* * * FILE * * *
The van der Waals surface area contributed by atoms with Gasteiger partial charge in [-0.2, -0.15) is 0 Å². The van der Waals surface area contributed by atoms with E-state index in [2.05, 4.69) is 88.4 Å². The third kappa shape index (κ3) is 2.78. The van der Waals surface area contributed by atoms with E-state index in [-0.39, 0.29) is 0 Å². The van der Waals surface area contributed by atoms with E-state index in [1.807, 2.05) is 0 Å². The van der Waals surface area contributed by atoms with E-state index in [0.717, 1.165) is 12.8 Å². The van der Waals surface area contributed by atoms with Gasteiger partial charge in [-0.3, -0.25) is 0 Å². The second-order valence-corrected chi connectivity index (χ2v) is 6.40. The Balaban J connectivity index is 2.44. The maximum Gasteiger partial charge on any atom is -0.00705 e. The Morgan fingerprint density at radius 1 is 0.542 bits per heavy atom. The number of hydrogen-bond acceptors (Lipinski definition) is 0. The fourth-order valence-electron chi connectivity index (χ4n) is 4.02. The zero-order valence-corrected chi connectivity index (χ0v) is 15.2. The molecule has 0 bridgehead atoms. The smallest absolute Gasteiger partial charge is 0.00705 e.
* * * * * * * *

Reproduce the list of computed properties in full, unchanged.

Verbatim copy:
The van der Waals surface area contributed by atoms with Gasteiger partial charge in [-0.2, -0.15) is 0 Å². The van der Waals surface area contributed by atoms with E-state index in [2.05, 4.69) is 88.4 Å². The third kappa shape index (κ3) is 2.78. The van der Waals surface area contributed by atoms with E-state index in [-0.39, 0.29) is 0 Å². The van der Waals surface area contributed by atoms with E-state index in [1.807, 2.05) is 0 Å². The van der Waals surface area contributed by atoms with E-state index in [0.717, 1.165) is 12.8 Å². The van der Waals surface area contributed by atoms with Gasteiger partial charge in [-0.3, -0.25) is 0 Å². The second-order valence-corrected chi connectivity index (χ2v) is 6.40. The Balaban J connectivity index is 2.44. The maximum Gasteiger partial charge on any atom is -0.00705 e. The Morgan fingerprint density at radius 1 is 0.542 bits per heavy atom. The number of hydrogen-bond acceptors (Lipinski definition) is 0. The fourth-order valence-electron chi connectivity index (χ4n) is 4.02. The zero-order valence-corrected chi connectivity index (χ0v) is 15.2. The molecule has 0 bridgehead atoms. The smallest absolute Gasteiger partial charge is 0.00705 e.